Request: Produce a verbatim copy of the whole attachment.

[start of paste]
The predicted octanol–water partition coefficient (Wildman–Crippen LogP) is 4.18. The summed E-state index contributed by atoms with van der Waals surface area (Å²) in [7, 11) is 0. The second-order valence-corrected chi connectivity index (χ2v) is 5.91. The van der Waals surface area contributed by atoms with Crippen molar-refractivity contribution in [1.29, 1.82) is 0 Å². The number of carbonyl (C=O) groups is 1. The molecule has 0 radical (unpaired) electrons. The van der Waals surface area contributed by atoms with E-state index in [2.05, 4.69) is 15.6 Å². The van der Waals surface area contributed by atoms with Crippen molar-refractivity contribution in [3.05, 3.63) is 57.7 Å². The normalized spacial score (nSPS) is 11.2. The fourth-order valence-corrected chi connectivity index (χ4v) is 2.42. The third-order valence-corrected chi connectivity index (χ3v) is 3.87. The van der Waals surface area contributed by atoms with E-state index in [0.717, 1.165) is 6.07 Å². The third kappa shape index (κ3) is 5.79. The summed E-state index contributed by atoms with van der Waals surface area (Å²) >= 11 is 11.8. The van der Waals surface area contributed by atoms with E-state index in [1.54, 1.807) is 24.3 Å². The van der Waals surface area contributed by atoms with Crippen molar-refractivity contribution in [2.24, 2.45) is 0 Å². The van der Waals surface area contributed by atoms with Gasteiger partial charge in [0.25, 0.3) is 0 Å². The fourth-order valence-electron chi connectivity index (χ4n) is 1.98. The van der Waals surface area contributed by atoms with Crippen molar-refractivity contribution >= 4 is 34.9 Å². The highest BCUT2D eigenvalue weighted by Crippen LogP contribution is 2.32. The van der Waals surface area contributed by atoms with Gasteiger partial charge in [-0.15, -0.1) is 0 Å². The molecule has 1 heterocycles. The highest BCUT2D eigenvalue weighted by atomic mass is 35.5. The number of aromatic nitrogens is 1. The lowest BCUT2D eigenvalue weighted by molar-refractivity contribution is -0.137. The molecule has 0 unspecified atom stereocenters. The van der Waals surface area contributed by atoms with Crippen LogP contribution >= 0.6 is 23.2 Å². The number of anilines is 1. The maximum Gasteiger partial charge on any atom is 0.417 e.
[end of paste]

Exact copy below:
The predicted octanol–water partition coefficient (Wildman–Crippen LogP) is 4.18. The summed E-state index contributed by atoms with van der Waals surface area (Å²) in [7, 11) is 0. The second-order valence-corrected chi connectivity index (χ2v) is 5.91. The van der Waals surface area contributed by atoms with Crippen molar-refractivity contribution in [1.29, 1.82) is 0 Å². The number of carbonyl (C=O) groups is 1. The molecule has 0 radical (unpaired) electrons. The van der Waals surface area contributed by atoms with E-state index in [2.05, 4.69) is 15.6 Å². The van der Waals surface area contributed by atoms with Crippen molar-refractivity contribution in [3.05, 3.63) is 57.7 Å². The normalized spacial score (nSPS) is 11.2. The fourth-order valence-corrected chi connectivity index (χ4v) is 2.42. The third-order valence-corrected chi connectivity index (χ3v) is 3.87. The van der Waals surface area contributed by atoms with E-state index in [0.717, 1.165) is 6.07 Å². The third kappa shape index (κ3) is 5.79. The summed E-state index contributed by atoms with van der Waals surface area (Å²) >= 11 is 11.8. The van der Waals surface area contributed by atoms with E-state index in [1.54, 1.807) is 24.3 Å². The van der Waals surface area contributed by atoms with Crippen molar-refractivity contribution in [2.24, 2.45) is 0 Å². The van der Waals surface area contributed by atoms with Gasteiger partial charge in [0.25, 0.3) is 0 Å². The fourth-order valence-electron chi connectivity index (χ4n) is 1.98. The van der Waals surface area contributed by atoms with Crippen molar-refractivity contribution >= 4 is 34.9 Å². The highest BCUT2D eigenvalue weighted by Crippen LogP contribution is 2.32. The van der Waals surface area contributed by atoms with Gasteiger partial charge in [-0.15, -0.1) is 0 Å². The molecule has 1 heterocycles. The highest BCUT2D eigenvalue weighted by atomic mass is 35.5. The number of aromatic nitrogens is 1. The lowest BCUT2D eigenvalue weighted by molar-refractivity contribution is -0.137. The molecule has 0 unspecified atom stereocenters. The van der Waals surface area contributed by atoms with Crippen LogP contribution >= 0.6 is 23.2 Å². The number of anilines is 1. The maximum Gasteiger partial charge on any atom is 0.417 e.